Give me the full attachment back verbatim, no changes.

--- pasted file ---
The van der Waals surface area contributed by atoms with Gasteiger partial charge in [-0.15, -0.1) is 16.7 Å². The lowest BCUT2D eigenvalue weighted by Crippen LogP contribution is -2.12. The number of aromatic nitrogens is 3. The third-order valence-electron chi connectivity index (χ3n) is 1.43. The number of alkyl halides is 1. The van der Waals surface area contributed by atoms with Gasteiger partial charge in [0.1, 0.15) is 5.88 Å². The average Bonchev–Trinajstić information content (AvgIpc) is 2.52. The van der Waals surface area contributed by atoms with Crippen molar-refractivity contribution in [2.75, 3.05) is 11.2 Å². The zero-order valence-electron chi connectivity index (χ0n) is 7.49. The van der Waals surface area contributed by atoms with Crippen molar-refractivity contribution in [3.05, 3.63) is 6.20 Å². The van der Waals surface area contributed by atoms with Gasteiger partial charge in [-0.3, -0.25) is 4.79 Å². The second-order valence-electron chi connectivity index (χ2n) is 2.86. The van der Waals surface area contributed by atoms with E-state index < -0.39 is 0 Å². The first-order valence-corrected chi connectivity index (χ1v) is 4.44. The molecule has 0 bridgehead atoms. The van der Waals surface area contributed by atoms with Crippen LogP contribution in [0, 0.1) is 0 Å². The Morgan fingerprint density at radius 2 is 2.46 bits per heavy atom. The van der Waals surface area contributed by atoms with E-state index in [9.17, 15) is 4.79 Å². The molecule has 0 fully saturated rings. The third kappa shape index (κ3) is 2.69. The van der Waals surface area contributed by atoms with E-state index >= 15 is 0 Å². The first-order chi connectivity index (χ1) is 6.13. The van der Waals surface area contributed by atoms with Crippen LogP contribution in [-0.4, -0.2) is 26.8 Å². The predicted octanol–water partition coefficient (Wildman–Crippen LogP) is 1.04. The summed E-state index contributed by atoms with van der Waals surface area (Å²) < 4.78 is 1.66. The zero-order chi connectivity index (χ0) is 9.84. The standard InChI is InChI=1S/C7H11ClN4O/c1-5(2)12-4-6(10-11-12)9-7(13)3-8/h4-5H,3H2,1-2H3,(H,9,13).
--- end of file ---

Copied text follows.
The van der Waals surface area contributed by atoms with Gasteiger partial charge in [-0.15, -0.1) is 16.7 Å². The lowest BCUT2D eigenvalue weighted by Crippen LogP contribution is -2.12. The number of aromatic nitrogens is 3. The third-order valence-electron chi connectivity index (χ3n) is 1.43. The number of alkyl halides is 1. The van der Waals surface area contributed by atoms with Gasteiger partial charge in [0.1, 0.15) is 5.88 Å². The average Bonchev–Trinajstić information content (AvgIpc) is 2.52. The van der Waals surface area contributed by atoms with Crippen molar-refractivity contribution in [2.75, 3.05) is 11.2 Å². The zero-order valence-electron chi connectivity index (χ0n) is 7.49. The van der Waals surface area contributed by atoms with Crippen molar-refractivity contribution in [3.05, 3.63) is 6.20 Å². The van der Waals surface area contributed by atoms with Gasteiger partial charge in [-0.3, -0.25) is 4.79 Å². The second-order valence-electron chi connectivity index (χ2n) is 2.86. The van der Waals surface area contributed by atoms with E-state index < -0.39 is 0 Å². The first-order valence-corrected chi connectivity index (χ1v) is 4.44. The molecule has 0 bridgehead atoms. The van der Waals surface area contributed by atoms with Crippen LogP contribution in [0, 0.1) is 0 Å². The Morgan fingerprint density at radius 2 is 2.46 bits per heavy atom. The van der Waals surface area contributed by atoms with E-state index in [9.17, 15) is 4.79 Å². The molecule has 0 fully saturated rings. The third kappa shape index (κ3) is 2.69. The van der Waals surface area contributed by atoms with E-state index >= 15 is 0 Å². The first-order chi connectivity index (χ1) is 6.13. The van der Waals surface area contributed by atoms with Crippen LogP contribution in [-0.4, -0.2) is 26.8 Å². The predicted octanol–water partition coefficient (Wildman–Crippen LogP) is 1.04. The summed E-state index contributed by atoms with van der Waals surface area (Å²) < 4.78 is 1.66. The zero-order chi connectivity index (χ0) is 9.84. The standard InChI is InChI=1S/C7H11ClN4O/c1-5(2)12-4-6(10-11-12)9-7(13)3-8/h4-5H,3H2,1-2H3,(H,9,13).